Monday, August 07, 2006


The Italian Grocery on De La Guerra is my savior.

I no longer have to make pizzocheri with delicious, though rather flimsy and inadequate, garlic noodles from Trader Joe's. Now I have an outlet at which to purchase real pizzocheri, which is what thick, hearty Italian buckwheat pasta is called. For those who have not been blessed with this gift from the Vatellina, traditional pizzocheri are cooked with boiled potatoes and cabbage, then smothered in a garlic-butter-sage sauce and choked to death with a variety of cheeses. As I am unable to find Toma and Bitto in America, I've been using a blend of melty mozzarella, fontina, asiago and parmesan.

Pizzocheri, specialty of the Vatellina aka a meal to last a week if you get snowed-in in your small Alpine village

Learning how to make this dish was one of my Italian cooking goals I set when I came back from my summer in Italy. Mission accomplished. I also set out to learn my favorite dessert, Tiramisu, which I think I do a decent job of, especially with extra Kaluha.

Along the way, I've completely abandoned store bought pasta sauces. I can't stand them anymore, and I really don't know how I could ever stand them in the first place. They're never hearty; even when there are tomato chunks in them, its not the same. My father always made a rich, red Sicilian sauce from scratch for me when I was a kid. He put hours into it, which is why my sauces are still not my father's caliber. I make lighter, more Roman-style sauces. And I make a mean vodka sauce, which is creamier than one might expect.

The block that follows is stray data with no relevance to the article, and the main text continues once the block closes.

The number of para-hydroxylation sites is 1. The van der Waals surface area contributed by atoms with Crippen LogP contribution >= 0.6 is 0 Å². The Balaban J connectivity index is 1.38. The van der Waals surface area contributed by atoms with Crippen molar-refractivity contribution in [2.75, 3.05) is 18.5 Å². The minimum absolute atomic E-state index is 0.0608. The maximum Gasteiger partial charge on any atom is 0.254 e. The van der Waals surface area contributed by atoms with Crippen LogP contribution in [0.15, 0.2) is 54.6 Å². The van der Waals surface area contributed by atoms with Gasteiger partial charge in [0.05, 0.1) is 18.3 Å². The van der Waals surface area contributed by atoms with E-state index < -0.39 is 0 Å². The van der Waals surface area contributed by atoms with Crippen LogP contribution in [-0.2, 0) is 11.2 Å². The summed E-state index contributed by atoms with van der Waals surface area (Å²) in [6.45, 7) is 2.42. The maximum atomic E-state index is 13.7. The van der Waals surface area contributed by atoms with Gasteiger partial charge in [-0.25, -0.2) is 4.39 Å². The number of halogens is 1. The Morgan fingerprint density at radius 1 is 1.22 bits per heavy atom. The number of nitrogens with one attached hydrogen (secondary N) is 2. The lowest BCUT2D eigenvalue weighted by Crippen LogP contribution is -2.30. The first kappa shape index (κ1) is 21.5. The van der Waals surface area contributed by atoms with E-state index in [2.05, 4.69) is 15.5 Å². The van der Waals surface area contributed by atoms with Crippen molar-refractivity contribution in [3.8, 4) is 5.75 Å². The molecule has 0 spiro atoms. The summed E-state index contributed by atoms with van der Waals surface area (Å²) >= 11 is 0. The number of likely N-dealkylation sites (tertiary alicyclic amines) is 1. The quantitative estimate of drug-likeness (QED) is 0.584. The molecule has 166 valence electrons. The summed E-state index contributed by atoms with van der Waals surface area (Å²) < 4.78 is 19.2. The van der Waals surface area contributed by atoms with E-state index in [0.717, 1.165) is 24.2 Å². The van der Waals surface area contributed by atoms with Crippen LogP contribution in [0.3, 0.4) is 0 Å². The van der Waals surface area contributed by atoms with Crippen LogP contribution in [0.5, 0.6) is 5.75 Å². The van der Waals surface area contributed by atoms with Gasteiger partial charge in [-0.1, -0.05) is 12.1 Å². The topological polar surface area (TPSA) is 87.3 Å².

I always marveled at how my father rarely used a recipe for sauces, but the more I make them, I see why he didn't need them. I've figured out how to do an alfredo sauce sans recipe, which I really thought would be the hardest sauce I could ever make. For sauces, a recipe is too limiting. They're really meant to be more like guidelines--especially in an Italian kitchen.

So, pizzocheri and tiramisu are two of my completed Italian cooking goals. Now I just have to set aside the time to make gnocchi from scratch.

It is, however, unfortunate that no where in the country can I get cheap grappa. It's like 5-10 euro a bottle in Italy! It's $40 a bottle here! Even at the Italian Grocery! I guess my next goal is to learn how to put my winemaking skills to good use and figure out how to distill me some Italian rocket fuel.

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